It has been almost thirty years since I last visited Blenheim Palace, and it brought back a wonderful whirl of happy memories. Fourteen of us were ostensibly in Woodstock for a week devoted to flower arranging with Sheila Macqueen, the florist whose credentials included designing Westminster Abbey for Queen Elizabeth’s wedding. Aaah, the journeys that life affords us…could I have had any idea that I would someday be living in Newport, home to the 9th Duchess of Marlborough, born Consuelo Vanderbilt, and the chatelaine of Blenheim Palace?
Blenheim is a breathtaking example of majestic architecture made all the more dramatic with an entry court embraced by vast wings. A gift from England to John Churchill, first Duke of Marlborough, to celebrate his decisive victory over the French in the War of the Spanish Succession, the Palace was designed in 1722 by Sir John Vanbrugh.
Its siting is within a parkland of 2,000 acres created by Capability Brown from 1764-1774, the visionary master who is justly famous for introducing the “natural landscape” phase of English garden history. On an early morning walk, complete with English mist, I captured this image that was considered (by King George III) to be “the finest view in England…” across the manmade lake, with the Palace at the far left and the stone bridge at the far right. It is noteworthy that this landscape has remained largely untouched since it’s design 250 years ago.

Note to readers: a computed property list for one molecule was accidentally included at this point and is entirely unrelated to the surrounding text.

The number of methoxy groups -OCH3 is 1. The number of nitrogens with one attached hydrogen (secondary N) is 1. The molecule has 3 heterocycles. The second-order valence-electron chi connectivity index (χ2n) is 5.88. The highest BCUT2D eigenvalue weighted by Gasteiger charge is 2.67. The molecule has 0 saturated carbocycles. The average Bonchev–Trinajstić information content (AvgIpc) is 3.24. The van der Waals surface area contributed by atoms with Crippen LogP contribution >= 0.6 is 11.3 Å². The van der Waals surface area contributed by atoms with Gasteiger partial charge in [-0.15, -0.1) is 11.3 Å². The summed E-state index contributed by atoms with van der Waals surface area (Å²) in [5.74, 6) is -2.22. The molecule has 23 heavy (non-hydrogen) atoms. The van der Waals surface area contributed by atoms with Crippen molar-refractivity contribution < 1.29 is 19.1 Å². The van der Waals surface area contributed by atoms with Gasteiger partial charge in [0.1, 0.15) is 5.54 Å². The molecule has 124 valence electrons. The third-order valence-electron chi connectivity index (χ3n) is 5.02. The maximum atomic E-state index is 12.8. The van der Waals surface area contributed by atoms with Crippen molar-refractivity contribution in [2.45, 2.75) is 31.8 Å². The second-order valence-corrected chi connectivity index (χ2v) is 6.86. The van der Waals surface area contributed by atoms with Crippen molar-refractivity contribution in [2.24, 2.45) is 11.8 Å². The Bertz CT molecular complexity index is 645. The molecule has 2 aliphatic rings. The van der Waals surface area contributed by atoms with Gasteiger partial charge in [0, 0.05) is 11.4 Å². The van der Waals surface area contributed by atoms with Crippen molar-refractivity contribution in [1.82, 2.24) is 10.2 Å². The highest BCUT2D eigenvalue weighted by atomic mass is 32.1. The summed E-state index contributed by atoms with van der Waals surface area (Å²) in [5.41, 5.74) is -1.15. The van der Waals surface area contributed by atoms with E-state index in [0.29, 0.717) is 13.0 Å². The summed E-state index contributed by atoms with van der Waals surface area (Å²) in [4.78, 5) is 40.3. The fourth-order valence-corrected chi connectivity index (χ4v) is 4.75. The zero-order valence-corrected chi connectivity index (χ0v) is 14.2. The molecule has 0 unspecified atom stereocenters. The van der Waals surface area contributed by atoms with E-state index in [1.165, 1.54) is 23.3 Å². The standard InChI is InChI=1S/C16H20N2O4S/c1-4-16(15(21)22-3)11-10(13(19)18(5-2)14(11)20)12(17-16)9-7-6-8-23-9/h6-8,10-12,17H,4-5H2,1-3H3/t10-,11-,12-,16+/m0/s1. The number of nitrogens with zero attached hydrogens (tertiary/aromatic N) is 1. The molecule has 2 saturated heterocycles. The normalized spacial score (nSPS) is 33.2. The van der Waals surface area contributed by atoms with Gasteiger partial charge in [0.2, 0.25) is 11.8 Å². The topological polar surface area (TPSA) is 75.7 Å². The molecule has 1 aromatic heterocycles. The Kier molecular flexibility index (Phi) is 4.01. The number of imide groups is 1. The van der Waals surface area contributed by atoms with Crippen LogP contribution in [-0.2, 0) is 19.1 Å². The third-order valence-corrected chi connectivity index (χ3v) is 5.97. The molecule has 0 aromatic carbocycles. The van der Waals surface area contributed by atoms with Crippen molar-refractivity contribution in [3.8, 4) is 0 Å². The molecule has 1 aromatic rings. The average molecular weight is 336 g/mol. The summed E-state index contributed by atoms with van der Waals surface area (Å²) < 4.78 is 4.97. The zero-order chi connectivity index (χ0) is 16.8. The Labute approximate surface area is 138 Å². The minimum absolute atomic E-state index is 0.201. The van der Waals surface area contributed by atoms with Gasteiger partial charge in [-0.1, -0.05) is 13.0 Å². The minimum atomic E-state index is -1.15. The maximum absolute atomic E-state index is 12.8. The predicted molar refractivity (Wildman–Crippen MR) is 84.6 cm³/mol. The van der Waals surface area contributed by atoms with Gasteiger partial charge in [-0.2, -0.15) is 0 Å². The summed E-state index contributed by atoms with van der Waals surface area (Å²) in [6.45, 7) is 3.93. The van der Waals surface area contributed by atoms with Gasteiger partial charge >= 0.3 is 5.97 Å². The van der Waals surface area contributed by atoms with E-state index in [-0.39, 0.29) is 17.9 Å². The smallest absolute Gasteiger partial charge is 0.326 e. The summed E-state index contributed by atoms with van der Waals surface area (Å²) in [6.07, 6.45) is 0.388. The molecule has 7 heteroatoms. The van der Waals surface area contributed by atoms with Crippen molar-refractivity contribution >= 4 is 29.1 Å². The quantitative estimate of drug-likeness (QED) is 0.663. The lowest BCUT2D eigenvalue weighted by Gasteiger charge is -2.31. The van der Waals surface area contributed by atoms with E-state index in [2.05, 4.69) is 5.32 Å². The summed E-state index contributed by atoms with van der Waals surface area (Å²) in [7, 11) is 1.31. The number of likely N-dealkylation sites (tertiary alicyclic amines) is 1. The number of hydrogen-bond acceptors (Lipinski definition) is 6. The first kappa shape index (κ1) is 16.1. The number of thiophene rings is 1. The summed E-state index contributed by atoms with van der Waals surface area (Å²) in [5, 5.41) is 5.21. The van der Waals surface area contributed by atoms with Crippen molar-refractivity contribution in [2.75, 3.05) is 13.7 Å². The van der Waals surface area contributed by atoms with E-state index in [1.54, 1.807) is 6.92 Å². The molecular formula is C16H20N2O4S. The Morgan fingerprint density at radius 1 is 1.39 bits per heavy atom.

And nestling within the private side of the Palace is an Italian knot garden, designed in the 1920s, that is a feast for the eyes.
But it is the interiors of the Palace that is our focus, dressed as they are for Christmas with a very whimsical theme, “Alice in the Palace,” a play on Alice in Wonderland (dare I say very timely, given that politics and Breixit are commanding all the headlines).
Trees, in gilded urns, were lavished in the hallways
as well as the extravagant rooms designed with marble, painted murals, carved stone and gold boiserie.
Mushrooms and flowers take up a corner of the room dedicated to the very large John Singer Sargent portrait of the 9th Duke of Marlborough and his Duchess, Consuelo Vanderbilt, and their “heir and a spare.” The marriage in 1895 included a dowry of almost $100 million (in today’s money) making possible extensive repairs and refurbishments of this, the only non-royal house in England to hold the title of palace. Of course, the American dollars were also used to update rooms in the fashion of the time (as below) with red silk damask walls and gilded French boiserie.
The grand finale of “Alice in the Palace” was saved for the impressively vast 184 ‘ long library (the second longest of any private house in the UK). Running almost the entire length was a Tea Party Table to end all tea parties (this is, after all, Alice in Wonderland’s story), with pastel lights changing the spaces into fanciful apparitions.
With gold ballroom chairs, tea cups in myriad shapes and designs,
confections of every color, and a gracious selection of multi-tiered, topsy turvy cakes as the ultimate centerpieces.
What a wonderful preamble to Christmas! You leave imbued with a refreshing sense of whimsy and playfulness, adding a new dimension to one of England’s largest homes that is almost three hundred years old.